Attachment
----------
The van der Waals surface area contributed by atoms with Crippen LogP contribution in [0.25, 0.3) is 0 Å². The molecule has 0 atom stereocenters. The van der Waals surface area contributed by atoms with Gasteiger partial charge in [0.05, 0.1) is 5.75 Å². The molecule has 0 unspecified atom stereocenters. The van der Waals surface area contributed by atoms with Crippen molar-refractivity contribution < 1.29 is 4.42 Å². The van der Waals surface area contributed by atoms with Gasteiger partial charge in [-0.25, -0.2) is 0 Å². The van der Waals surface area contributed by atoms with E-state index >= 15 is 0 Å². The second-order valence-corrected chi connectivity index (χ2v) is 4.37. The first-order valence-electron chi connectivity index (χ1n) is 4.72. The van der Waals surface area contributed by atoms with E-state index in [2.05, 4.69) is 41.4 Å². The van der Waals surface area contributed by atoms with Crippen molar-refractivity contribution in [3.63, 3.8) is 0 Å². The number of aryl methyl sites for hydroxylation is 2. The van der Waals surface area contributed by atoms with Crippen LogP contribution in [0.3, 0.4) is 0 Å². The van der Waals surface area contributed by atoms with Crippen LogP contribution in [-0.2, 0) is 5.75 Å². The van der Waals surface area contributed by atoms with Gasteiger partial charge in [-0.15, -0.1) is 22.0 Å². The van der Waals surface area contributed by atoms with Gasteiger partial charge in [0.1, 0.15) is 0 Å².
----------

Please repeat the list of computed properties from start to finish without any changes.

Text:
The van der Waals surface area contributed by atoms with Crippen LogP contribution in [0.25, 0.3) is 0 Å². The molecule has 0 atom stereocenters. The van der Waals surface area contributed by atoms with Gasteiger partial charge in [0.05, 0.1) is 5.75 Å². The molecule has 0 unspecified atom stereocenters. The van der Waals surface area contributed by atoms with Crippen molar-refractivity contribution < 1.29 is 4.42 Å². The van der Waals surface area contributed by atoms with Gasteiger partial charge in [-0.25, -0.2) is 0 Å². The van der Waals surface area contributed by atoms with E-state index >= 15 is 0 Å². The second-order valence-corrected chi connectivity index (χ2v) is 4.37. The first-order valence-electron chi connectivity index (χ1n) is 4.72. The van der Waals surface area contributed by atoms with E-state index in [2.05, 4.69) is 41.4 Å². The van der Waals surface area contributed by atoms with Crippen molar-refractivity contribution in [3.63, 3.8) is 0 Å². The number of aryl methyl sites for hydroxylation is 2. The van der Waals surface area contributed by atoms with Crippen LogP contribution in [0.3, 0.4) is 0 Å². The van der Waals surface area contributed by atoms with Crippen LogP contribution in [-0.2, 0) is 5.75 Å². The van der Waals surface area contributed by atoms with Gasteiger partial charge in [-0.15, -0.1) is 22.0 Å². The van der Waals surface area contributed by atoms with Gasteiger partial charge in [0.1, 0.15) is 0 Å².